Rakovsky, Ivan A.

Rakovsky, Ivan A. [Раковський, Іван; Rakovs’kyj], b 24 August 1874 in Protesy, Zhydachiv county, Galicia, d 1 March 1949 in Newark, New Jersey. Anthropologist, zoologist, pedagogue, and civic leader; honorary member of the Shevchenko Scientific Society (NTSh, full member from 1903). As a student he helped found the Academic Hromada (Lviv) and served as its first president. He graduated from Lviv University (1896; PH D, 1903) and taught secondary school in Kolomyia. In 1903–5 he took part in Fedir Vovk's anthropological expeditions to the Carpathian Mountains (the Lemko region, the Boiko region, and the Hutsul region) and Podilia. In Lviv (1908) he cofounded the Teacher's Hromada and was active in the NTSh (as secretary to the president, Mykhailo Hrushevsky) as well as in the Prosvita society and Vidrodzhennia temperance society. After the First World War Rakovsky was one of the founders of the Lviv (Underground) Ukrainian University, where he taught anthropology and zoology (1921–5). In 1925, in an essay he wrote with S. Rudenko, he developed a theory (contrary to Vovk's) that the Ukrainian population consisted not of one racial (Dinaric) type but of at least six European racial types (although with the Dinaric type predominant). He was editor in chief of Ukraïns’ka zahal’na entsyklopediia (The Ukrainian General Encyclopedia, 1930–5). Twice he was elected president of the NTSh, first in Lviv (1935–9) and then in Germany (1946–9). After the Second World War he emigrated to Germany, and then in 1948 to the United States. His publications include articles in zoology and on the anthropology of Ukrainians, science textbooks, and popular works on science, such as Novyi svitohliad s’ohochasnoï nauky (The New Worldview of Contemporary Science, 1947).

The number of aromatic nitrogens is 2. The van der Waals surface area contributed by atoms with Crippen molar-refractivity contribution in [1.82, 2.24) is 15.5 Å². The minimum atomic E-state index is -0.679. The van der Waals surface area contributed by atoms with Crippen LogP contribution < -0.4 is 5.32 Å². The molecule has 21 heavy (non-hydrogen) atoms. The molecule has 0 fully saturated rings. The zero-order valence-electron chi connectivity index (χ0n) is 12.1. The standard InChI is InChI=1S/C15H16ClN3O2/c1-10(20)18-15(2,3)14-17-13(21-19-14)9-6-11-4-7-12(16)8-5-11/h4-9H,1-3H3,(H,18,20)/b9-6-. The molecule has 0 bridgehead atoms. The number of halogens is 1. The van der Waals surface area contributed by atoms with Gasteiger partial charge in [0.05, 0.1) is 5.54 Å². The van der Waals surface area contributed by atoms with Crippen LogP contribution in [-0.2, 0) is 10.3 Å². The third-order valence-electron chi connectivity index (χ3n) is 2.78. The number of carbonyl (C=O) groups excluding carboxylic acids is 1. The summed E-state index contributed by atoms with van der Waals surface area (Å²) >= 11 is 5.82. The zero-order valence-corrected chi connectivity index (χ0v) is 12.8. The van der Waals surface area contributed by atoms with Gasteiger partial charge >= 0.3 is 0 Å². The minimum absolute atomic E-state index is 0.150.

[This article originally appeared in the Encyclopedia of Ukraine, vol. 4 (1993).]

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